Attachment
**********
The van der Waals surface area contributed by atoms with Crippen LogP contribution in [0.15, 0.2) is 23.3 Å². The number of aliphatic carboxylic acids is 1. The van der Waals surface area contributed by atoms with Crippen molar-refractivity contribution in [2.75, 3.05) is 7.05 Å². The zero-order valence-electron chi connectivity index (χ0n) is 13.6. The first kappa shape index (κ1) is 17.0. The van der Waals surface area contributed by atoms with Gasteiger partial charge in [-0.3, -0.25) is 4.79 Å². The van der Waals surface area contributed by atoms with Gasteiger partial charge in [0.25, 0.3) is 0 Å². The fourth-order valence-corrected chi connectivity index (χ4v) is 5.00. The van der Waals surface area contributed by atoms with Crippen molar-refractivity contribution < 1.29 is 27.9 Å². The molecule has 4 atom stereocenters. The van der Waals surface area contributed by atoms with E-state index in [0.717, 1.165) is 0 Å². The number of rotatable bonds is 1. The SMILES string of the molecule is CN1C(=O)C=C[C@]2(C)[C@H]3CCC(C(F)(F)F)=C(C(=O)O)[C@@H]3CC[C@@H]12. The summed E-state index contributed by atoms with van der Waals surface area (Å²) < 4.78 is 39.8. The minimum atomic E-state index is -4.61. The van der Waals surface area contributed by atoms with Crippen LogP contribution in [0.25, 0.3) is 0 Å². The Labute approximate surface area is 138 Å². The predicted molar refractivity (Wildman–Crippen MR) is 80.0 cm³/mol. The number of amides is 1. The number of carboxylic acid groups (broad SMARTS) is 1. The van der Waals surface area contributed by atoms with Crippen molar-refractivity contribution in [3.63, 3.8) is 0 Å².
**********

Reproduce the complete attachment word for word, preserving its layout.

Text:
The van der Waals surface area contributed by atoms with Crippen LogP contribution in [0.15, 0.2) is 23.3 Å². The number of aliphatic carboxylic acids is 1. The van der Waals surface area contributed by atoms with Crippen molar-refractivity contribution in [2.75, 3.05) is 7.05 Å². The zero-order valence-electron chi connectivity index (χ0n) is 13.6. The first kappa shape index (κ1) is 17.0. The van der Waals surface area contributed by atoms with Gasteiger partial charge in [-0.3, -0.25) is 4.79 Å². The van der Waals surface area contributed by atoms with Gasteiger partial charge in [0.25, 0.3) is 0 Å². The fourth-order valence-corrected chi connectivity index (χ4v) is 5.00. The van der Waals surface area contributed by atoms with Crippen molar-refractivity contribution < 1.29 is 27.9 Å². The molecule has 4 atom stereocenters. The van der Waals surface area contributed by atoms with E-state index in [0.717, 1.165) is 0 Å². The number of rotatable bonds is 1. The SMILES string of the molecule is CN1C(=O)C=C[C@]2(C)[C@H]3CCC(C(F)(F)F)=C(C(=O)O)[C@@H]3CC[C@@H]12. The summed E-state index contributed by atoms with van der Waals surface area (Å²) < 4.78 is 39.8. The minimum atomic E-state index is -4.61. The van der Waals surface area contributed by atoms with Crippen LogP contribution in [0.25, 0.3) is 0 Å². The Labute approximate surface area is 138 Å². The predicted molar refractivity (Wildman–Crippen MR) is 80.0 cm³/mol. The number of amides is 1. The number of carboxylic acid groups (broad SMARTS) is 1. The van der Waals surface area contributed by atoms with Crippen molar-refractivity contribution in [3.63, 3.8) is 0 Å².